International Contracts and Dispute Resolution
With America, Europe and the Middle East battling tumultuous political times, certainty in cross-jurisdictional contracts is more important than ever before. If a dispute arises, the most important considerations for having it resolved quickly were ideally negotiated at the formation stage of the agreement – the governing law and the method by which a dispute will be resolved.
Often involving a string of indemnities and warranties subject to translation in multiple languages and sometimes requiring lengthy negotiations between numerous parties in different jurisdictions, international contracts provide the perfect environment for disputes to erupt. It is, therefore, imperative to nail down how disputes will be resolved before they develop, to save all parties substantial time and money.
Agreeing on a governing jurisdiction
If parties fail to agree on the law which will govern an international contract, they risk spending thousands of pounds and countless hours of unproductive time arguing about this basic issue if a dispute should develop. Nothing can be resolved until the jurisdiction under which the matter will be decided is established.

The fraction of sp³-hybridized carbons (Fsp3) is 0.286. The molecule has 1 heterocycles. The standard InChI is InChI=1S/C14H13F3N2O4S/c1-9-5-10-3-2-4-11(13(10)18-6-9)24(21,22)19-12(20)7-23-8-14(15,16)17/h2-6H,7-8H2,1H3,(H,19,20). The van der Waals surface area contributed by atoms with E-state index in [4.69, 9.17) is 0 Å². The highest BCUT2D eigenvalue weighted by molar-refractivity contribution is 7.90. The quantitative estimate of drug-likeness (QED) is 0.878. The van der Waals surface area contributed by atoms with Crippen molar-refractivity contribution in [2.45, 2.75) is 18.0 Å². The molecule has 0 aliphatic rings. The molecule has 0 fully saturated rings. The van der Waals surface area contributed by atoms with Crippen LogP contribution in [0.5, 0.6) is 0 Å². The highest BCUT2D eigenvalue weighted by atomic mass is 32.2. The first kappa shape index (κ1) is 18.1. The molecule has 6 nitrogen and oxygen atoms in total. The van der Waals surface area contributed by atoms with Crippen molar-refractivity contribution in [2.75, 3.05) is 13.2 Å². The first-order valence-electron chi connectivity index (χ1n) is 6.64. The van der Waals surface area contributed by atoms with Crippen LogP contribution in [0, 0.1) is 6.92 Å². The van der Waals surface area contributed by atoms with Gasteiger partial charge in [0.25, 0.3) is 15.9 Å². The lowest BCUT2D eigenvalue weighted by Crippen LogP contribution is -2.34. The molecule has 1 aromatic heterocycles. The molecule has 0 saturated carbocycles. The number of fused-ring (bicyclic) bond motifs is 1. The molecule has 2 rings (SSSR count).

Your contract should clearly state which governing law both parties have agreed to. The clause would read something like this:
1.1 Governing Law – This Agreement shall be governed, construed and enforced in accordance with the laws of the United Kingdom. Any dispute arising between the parties shall be dealt with exclusively in the courts of that country.
International trade agreements usually allow for parties to decide between themselves the governing law applicable to the contract. Due to the comprehensive common law precedence developed around the area of commercial law, English law is the jurisdiction of choice for international business.
Parties can choose to have a different governing law for separate clauses of a contract, if a particular jurisdiction may be seen to act more favourably towards different elements of the agreement you have construed. However, most lawyers would recommend that there is one governing law applied to the contract in its entirety.
Should you litigate or arbitrate?
Parties should agree the forum, i.e. the disputes resolution procedure and the country it will be conducted in, at the beginning of the agreement.